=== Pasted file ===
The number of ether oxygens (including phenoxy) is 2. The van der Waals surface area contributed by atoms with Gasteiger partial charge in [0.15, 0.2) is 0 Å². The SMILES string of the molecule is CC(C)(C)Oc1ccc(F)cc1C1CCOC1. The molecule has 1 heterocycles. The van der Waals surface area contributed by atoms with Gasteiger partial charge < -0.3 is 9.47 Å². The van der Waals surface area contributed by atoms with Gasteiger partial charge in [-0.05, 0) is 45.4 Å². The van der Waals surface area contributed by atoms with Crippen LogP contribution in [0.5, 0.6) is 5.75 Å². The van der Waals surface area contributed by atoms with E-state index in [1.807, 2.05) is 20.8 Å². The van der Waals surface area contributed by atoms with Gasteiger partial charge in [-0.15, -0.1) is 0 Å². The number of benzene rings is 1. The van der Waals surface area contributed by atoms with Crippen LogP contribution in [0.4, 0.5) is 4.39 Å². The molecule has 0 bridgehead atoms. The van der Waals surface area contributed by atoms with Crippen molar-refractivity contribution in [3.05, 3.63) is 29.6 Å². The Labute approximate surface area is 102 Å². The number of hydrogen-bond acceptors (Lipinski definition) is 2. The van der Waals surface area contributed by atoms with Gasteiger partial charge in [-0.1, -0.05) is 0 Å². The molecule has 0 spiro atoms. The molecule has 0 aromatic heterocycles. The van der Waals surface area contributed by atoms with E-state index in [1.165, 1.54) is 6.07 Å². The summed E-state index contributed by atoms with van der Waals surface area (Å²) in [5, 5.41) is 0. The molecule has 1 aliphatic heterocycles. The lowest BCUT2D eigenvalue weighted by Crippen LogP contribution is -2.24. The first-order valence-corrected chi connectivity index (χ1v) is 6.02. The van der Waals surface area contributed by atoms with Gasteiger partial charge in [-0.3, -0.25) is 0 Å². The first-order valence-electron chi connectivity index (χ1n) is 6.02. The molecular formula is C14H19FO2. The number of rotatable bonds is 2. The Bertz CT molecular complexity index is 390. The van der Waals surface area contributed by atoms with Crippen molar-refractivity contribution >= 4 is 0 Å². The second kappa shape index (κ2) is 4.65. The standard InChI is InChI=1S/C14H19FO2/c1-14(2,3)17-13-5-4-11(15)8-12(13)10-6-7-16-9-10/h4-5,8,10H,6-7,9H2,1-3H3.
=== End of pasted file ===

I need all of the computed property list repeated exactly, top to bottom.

The number of ether oxygens (including phenoxy) is 2. The van der Waals surface area contributed by atoms with Gasteiger partial charge in [0.15, 0.2) is 0 Å². The SMILES string of the molecule is CC(C)(C)Oc1ccc(F)cc1C1CCOC1. The molecule has 1 heterocycles. The van der Waals surface area contributed by atoms with Gasteiger partial charge < -0.3 is 9.47 Å². The van der Waals surface area contributed by atoms with Gasteiger partial charge in [-0.05, 0) is 45.4 Å². The van der Waals surface area contributed by atoms with Crippen LogP contribution in [0.5, 0.6) is 5.75 Å². The van der Waals surface area contributed by atoms with E-state index in [1.807, 2.05) is 20.8 Å². The van der Waals surface area contributed by atoms with Gasteiger partial charge in [-0.15, -0.1) is 0 Å². The number of benzene rings is 1. The van der Waals surface area contributed by atoms with Crippen LogP contribution in [0.4, 0.5) is 4.39 Å². The molecule has 0 bridgehead atoms. The van der Waals surface area contributed by atoms with Crippen molar-refractivity contribution in [3.05, 3.63) is 29.6 Å². The Labute approximate surface area is 102 Å². The number of hydrogen-bond acceptors (Lipinski definition) is 2. The van der Waals surface area contributed by atoms with Gasteiger partial charge in [-0.1, -0.05) is 0 Å². The molecule has 0 spiro atoms. The molecule has 0 aromatic heterocycles. The van der Waals surface area contributed by atoms with E-state index in [1.165, 1.54) is 6.07 Å². The summed E-state index contributed by atoms with van der Waals surface area (Å²) in [5, 5.41) is 0. The molecule has 1 aliphatic heterocycles. The lowest BCUT2D eigenvalue weighted by Crippen LogP contribution is -2.24. The first-order valence-corrected chi connectivity index (χ1v) is 6.02. The van der Waals surface area contributed by atoms with Gasteiger partial charge in [-0.3, -0.25) is 0 Å². The first-order valence-electron chi connectivity index (χ1n) is 6.02. The molecular formula is C14H19FO2. The number of rotatable bonds is 2. The Bertz CT molecular complexity index is 390. The van der Waals surface area contributed by atoms with Crippen molar-refractivity contribution >= 4 is 0 Å². The second kappa shape index (κ2) is 4.65. The standard InChI is InChI=1S/C14H19FO2/c1-14(2,3)17-13-5-4-11(15)8-12(13)10-6-7-16-9-10/h4-5,8,10H,6-7,9H2,1-3H3.